7th National Aboriginal and Torres Strait Islander Environmental Health Conference Kalgoorlie, WA
Official Opening; Tuesday 12 May 2009
Conference OpeningSonja Carmichael, Deputy Chair, enHealth Working Group on Aboriginal and Torres Strait Islander Environmental Health (WGATSIEH)
Hello everyone and welcome to the 7th National Aboriginal and Torres Strait Islander Environmental Health Conference!
I am very privileged to be opening this conference and would like to begin by thanking the sponsors; our Gold Sponsors; enHealth, Commonwealth Department of Health and Ageing and the Western Australia Department of Health. I am a descendant of the Ngugi people of the Enoch Delaney family. One of three groups who are the Quandamooka people of Moreton Bay which is the area that extends from the opening of the Brisbane River.
I will begin by acknowledging that many of us here today are visitors to Country and look forward to the traditional owners’ welcome. I now have the honour of inviting Uncle Aubrey Lynch to the stage to give a Welcome to country.
Traditional Welcome to CountryUncle Aubrey Lynch, Elder, Wongatha People
I am a Wongatha person from the Wongatha tribe. I speak the language and I do openings such as this one here. In the past I have welcomed a lot of other people from other areas into our town Kalgoorlie. I was looking on your list here and Kalgoorlie has a lot to offer beside coming to a Conference like this and listening to it about health. I notice from the agenda here that you are not doing any tours in Kalgoorlie. We have open pits and things like that here too. Where people like yourselves should go and see the SupaPit and see people working a long way down in the ground. Our Mayor will probably elaborate more on that.
Kalgoorlie is a gold mining town. It’s been going for years we have a mixture of Aboriginal people in this area. We have different tribes but as an Elder from the Wongatha people I do a lot of openings on behalf of them as well. In life - we like to achieve something in life but if your health isn’t right you won’t be able to get there. So it’s important to look after your health and it’s good to see so many people here today interested in health, very important.
On behalf of all our Wongatha people in the Goldfields area I'd like to give you a warm welcome to the Country and especially to Kalgoorlie. I hope that your few days here in Kalgoorlie that you will achieve something. Thank you.
Sonja Carmichael thanked Aubrey Lynch and invited Timothy Tamwoy to open the conference in Torres Strait Islander Prayer.
Sonja Carmichael thanked Timothy Tamwoy and next introduced the Ngadju Dancers. Sonja thanked the Ngadju Dancers and welcomed Dr Tarun Weeramanthri, Executive Director Public Health, Western Australia Department of Health to the podium.
Official Conference OpeningDr Tarun Weeramanthri, Executive Director Public Health, Western Australia Department of Health
Dr Weeramanthi thanked Sonja for her introduction.
I would like to thank Aubrey Lynch for his warm welcome to Wongatha country and the exciting dance group we have just seen and appreciated. I would also like to thank the Conference organisers for inviting me to open this Conference and it’s really a great pleasure to do so. I would like to add my personal greetings to all attending this National Conference particularly those that have travelled here from other states including my former work mates from the Northern Territory.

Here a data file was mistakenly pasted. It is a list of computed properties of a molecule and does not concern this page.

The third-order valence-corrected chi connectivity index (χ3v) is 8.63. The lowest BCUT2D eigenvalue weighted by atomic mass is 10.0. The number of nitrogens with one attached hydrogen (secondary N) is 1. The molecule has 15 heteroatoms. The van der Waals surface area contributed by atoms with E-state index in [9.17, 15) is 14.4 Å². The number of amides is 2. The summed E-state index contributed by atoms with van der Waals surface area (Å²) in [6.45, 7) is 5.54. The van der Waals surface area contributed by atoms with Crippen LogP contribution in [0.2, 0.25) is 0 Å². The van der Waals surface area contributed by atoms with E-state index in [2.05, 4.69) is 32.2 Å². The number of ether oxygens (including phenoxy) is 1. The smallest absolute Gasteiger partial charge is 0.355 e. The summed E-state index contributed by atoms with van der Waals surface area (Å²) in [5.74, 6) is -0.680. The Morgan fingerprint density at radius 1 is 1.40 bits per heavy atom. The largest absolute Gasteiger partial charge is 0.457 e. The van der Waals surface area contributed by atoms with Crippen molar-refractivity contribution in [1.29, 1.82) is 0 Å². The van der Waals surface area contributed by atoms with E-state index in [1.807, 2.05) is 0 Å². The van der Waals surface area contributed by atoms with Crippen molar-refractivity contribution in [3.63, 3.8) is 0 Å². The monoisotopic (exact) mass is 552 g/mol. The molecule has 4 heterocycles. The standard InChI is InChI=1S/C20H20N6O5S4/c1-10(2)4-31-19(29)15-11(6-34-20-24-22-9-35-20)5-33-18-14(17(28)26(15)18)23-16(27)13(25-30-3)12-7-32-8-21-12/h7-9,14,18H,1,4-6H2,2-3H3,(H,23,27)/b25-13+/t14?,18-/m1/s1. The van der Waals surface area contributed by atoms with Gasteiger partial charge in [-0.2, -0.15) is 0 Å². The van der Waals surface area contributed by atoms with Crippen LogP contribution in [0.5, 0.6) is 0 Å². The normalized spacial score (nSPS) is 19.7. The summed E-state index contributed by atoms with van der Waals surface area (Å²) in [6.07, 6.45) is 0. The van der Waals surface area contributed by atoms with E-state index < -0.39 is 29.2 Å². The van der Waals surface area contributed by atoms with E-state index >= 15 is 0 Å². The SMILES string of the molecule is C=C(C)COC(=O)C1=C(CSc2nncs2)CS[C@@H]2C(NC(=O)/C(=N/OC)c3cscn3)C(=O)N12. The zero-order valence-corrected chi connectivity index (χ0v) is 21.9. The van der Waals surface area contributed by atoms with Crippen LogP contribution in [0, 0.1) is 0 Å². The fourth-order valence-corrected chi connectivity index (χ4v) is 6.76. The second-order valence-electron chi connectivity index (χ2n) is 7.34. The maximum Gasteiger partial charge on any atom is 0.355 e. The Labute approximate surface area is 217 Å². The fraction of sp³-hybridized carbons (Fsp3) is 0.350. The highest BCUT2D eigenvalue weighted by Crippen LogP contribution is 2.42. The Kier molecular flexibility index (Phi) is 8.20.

The theme of this conference is ‘Better Health in a Changing Environment’. I think this is an optimistic theme and I think it’s indeed a time to be optimistic. There is widespread commitment that we see from all levels of government to address the determinance and underlying causes of Indigenous health and wellbeing as well as the obvious outcomes in terms of disability, illnesses that are preventable and early deaths. So it is a time to be optimistic but is also a time to be realistic as so little has changed in the last 20 years and I think we need to reflect on why that is so in terms of making the most of whatever window of opportunity there is before us now. I think if we can look at ways of improving them this will be central to closing the gap in Aboriginal health outcomes. But quantifying the importance of environmental health to closing the gap is difficult. The only statistic I could find is that one study made a guestimate that 30% of the difference in health status between Indigenous and non-Indigenous people in remote areas, may be attributable to housing characteristics. It would be great if there were better data presented at this conference which we could use as the basis for advocacy to show that what we can do to improve Aboriginal Environmental Health conditions will indeed help to close the gap.
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There is such a large group of environmental health issues; housing, overcrowding, dust, water quality, electricity, dogs, rubbish, sanitation and all of them or most will be covered and discussed at length in this conference but for me personally good housing is at the top of the list. I think the evidence that good housing and good health go together is pretty much overwhelming. The jury is well and truly in that diarrhoeal diseases, respiratory diseases, skin diseases, rheumatic heart disease, eye and ear infections are all basically caused by poor housing and overcrowding. A proposal to address the determinants needs to be put to government. The basis of this proposal will be that if we could scale up successful local models where environmental health workers partner with communities and local governments and local Indigenous organisations. If we could do this, we know that it is possible it has been shown to be effect but it needs to be resourced. So we want to put something concrete up at this time and I think this is another of the areas where this conference can really make a contribution in closely describing those successful local models wherever they are in Australia and pulling out the principles behind the success so that these models can be scaled up and applied more widely.